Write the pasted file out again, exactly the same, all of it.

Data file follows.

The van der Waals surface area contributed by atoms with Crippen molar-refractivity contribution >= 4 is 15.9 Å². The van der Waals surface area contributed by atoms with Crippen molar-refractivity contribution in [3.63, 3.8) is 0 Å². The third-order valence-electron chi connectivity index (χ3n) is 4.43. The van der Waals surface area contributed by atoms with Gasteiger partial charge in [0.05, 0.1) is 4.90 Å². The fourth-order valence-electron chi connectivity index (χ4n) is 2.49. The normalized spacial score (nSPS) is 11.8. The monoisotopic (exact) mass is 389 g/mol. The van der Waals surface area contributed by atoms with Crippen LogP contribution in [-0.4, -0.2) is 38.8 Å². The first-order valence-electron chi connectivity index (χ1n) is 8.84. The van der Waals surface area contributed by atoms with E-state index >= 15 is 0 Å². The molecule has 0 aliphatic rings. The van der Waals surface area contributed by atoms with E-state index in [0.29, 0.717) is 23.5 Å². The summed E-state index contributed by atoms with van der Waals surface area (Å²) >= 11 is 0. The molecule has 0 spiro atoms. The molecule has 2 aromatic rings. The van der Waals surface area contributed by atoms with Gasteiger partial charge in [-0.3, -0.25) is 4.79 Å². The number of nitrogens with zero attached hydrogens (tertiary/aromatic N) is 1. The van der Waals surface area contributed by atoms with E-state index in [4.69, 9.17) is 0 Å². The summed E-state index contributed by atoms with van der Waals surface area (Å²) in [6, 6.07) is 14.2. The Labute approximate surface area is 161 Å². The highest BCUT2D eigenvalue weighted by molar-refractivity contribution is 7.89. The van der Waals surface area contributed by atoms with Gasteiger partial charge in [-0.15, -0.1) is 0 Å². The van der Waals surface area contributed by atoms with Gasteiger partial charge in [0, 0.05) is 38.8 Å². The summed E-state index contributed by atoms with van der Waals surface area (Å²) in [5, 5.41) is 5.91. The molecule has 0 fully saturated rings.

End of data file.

The van der Waals surface area contributed by atoms with Crippen molar-refractivity contribution >= 4 is 15.9 Å². The van der Waals surface area contributed by atoms with Crippen molar-refractivity contribution in [3.63, 3.8) is 0 Å². The third-order valence-electron chi connectivity index (χ3n) is 4.43. The van der Waals surface area contributed by atoms with Gasteiger partial charge in [0.05, 0.1) is 4.90 Å². The fourth-order valence-electron chi connectivity index (χ4n) is 2.49. The normalized spacial score (nSPS) is 11.8. The monoisotopic (exact) mass is 389 g/mol. The van der Waals surface area contributed by atoms with Crippen LogP contribution in [-0.4, -0.2) is 38.8 Å². The first-order valence-electron chi connectivity index (χ1n) is 8.84. The van der Waals surface area contributed by atoms with E-state index >= 15 is 0 Å². The molecule has 0 aliphatic rings. The van der Waals surface area contributed by atoms with E-state index in [0.29, 0.717) is 23.5 Å². The summed E-state index contributed by atoms with van der Waals surface area (Å²) >= 11 is 0. The molecule has 0 spiro atoms. The molecule has 2 aromatic rings. The van der Waals surface area contributed by atoms with Gasteiger partial charge in [-0.3, -0.25) is 4.79 Å². The number of nitrogens with zero attached hydrogens (tertiary/aromatic N) is 1. The van der Waals surface area contributed by atoms with E-state index in [4.69, 9.17) is 0 Å². The summed E-state index contributed by atoms with van der Waals surface area (Å²) in [6, 6.07) is 14.2. The Labute approximate surface area is 161 Å². The highest BCUT2D eigenvalue weighted by molar-refractivity contribution is 7.89. The van der Waals surface area contributed by atoms with Gasteiger partial charge in [-0.15, -0.1) is 0 Å². The van der Waals surface area contributed by atoms with Gasteiger partial charge in [0, 0.05) is 38.8 Å². The summed E-state index contributed by atoms with van der Waals surface area (Å²) in [5, 5.41) is 5.91. The molecule has 0 fully saturated rings.